Maryland Inmates Grow Organic Produce For Local Families

The year's first harvest sits stacked on Thursday, June 3, 2021, in Westover, Md., after inmates at Eastern Correctional Institution in Somerset County, Maryland, tended gardens on the prison grounds. The program grows thousands of pounds in organic produce each year that are given to local families. (Kelly Powers/The Daily Times via AP)
The year's first harvest sits stacked on Thursday, June 3, 2021, in Westover, Md., after inmates at Eastern Correctional Institution in Somerset County, Maryland, tended gardens on the prison grounds. The program grows thousands of pounds in organic produce each year that are given to local families. (Kelly Powers/The Daily Times via AP)
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WESTOVER, Md. (AP) — Their work begins just after 8 a.m. each day.

Five or six men are assigned to tend to each of three gardens, where more than a dozen varieties of fruits and vegetables are grown.

There’s no irrigation system. The men do it all — from manually watering the crops to pulling weeds, as they work toward harvesting thousands of pounds in organic produce each year.

They take a break at about 1 p.m., then return to nurture the gardens until about 7 p.m.

Behind the walls of Eastern Correctional Institution in Somerset County, 16 inmates continue this labor seven days a week, even toiling through the winter months to ensure the soil is ready for planting come spring.

Their first harvest of the 2021 season weighed in at 764 pounds, which is believed to be the gardens’ largest yield yet for the start of a season.

The gardens’ spread of produce includes kale, cabbage, beets, tomatoes, yellow onions, eggplant, cantaloupe, watermelon, zucchini and bell peppers.

“That’s beautiful,” officials exclaimed as they combed through boxes of fresh greens from the first harvest Thursday before piling them into the bed of a pickup truck.

Project director Sharon Lynch of the Somerset County Health Department explained that the boxes will be divvied up among roughly 20 community partners. From there, they will reach family tables in Somerset and Wicomico counties.

The initiative began in 2014, funded by grant money from the Maryland Community Health Resources Commission as a project to address food insecurity and childhood obesity in Somerset County.

With only two grocery stores and a Dollar General in the county, the options for fresh fruits and vegetables are slim.

And what is available isn’t always affordable.

“With just a little bit of money — less than $3,000 a year — the inmates at ECI have been able to grow and maintain and harvest this garden for us,” Lynch said. “In seven years, they have grown for us 66,000 pounds of produce.”

The program started with a three-quarter-acre plot on the prison property, but it has since expanded to place a garden on each side of the main prison compound and at the annex.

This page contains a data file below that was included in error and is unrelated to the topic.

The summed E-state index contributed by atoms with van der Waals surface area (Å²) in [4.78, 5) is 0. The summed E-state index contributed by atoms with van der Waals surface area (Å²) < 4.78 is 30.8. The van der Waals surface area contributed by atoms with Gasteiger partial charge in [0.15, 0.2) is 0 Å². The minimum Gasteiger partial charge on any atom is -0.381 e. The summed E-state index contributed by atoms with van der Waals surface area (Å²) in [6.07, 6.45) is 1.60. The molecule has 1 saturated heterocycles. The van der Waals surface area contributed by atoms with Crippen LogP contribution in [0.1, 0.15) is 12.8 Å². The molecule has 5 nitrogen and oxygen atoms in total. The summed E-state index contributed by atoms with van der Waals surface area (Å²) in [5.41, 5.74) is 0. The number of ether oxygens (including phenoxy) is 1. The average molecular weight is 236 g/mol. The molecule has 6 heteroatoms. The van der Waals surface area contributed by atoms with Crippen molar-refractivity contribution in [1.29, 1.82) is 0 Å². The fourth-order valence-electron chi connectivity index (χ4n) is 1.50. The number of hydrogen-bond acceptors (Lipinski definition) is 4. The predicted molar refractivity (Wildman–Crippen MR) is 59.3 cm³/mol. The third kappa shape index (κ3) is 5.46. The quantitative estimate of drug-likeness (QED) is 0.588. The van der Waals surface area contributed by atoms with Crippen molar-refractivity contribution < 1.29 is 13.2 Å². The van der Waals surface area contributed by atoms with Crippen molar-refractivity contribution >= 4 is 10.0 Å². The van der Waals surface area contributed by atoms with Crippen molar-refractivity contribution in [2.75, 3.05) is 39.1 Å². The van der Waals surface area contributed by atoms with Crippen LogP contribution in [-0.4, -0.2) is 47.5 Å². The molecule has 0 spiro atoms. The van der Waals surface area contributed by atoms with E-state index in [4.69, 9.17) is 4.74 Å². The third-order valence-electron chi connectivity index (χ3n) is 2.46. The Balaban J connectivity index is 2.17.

For some, the experience of gardening is new.

Somerset County Health Officer Danielle Weber noted there are men in the gardens who never touched this kind of work before coming to ECI.

“There is a whole new skillset for these individuals that they will have,” she said.

One inmate said the best part of the work is all the fresh air he gets, and for another, it’s as simple as loving gardening — neither was allowed to be identified by name or face.

Correctional officer Cynthia Dodson, who supervises the gardens, said the inmates’ “awesome job” this year is going to help a lot of people.

“They’re proud of what they do. I mean, you can tell, just in the way they work and the way things look and how they keep it,” Dodson said.

The return on investment, both in financial and human terms, makes it a “home run program” in the eyes of Secretary Robert Green of the Maryland Department of Public Safety and Correctional Services, or DPSCS.

Weekly harvest collections are set to occur through the end of October — a prospect that has Green looking forward to the impact the gardens can have as local families recover from the past year’s financial strain.

The 2020 season alone saw the inmates harvest 13,000 pounds of produce, despite the constraints of a pandemic.

Families needed that help more than ever.

“We’re a lot more than a facility of confinement ...” Green stressed. “You allow us to be part of the communities that we’re in.”

DPSCS works to place people in correctional facilities in regions that our closest to where they live, which means many of the inmates at ECI are from the Eastern Shore or have family in the area, explained O. Wayne Hill, the department’s deputy secretary of operations.

Working in the gardens gives those men a chance to have a positive, direct influence on people they know by providing them healthy food options.

“It’s really a full circle kind of program,” Hill said.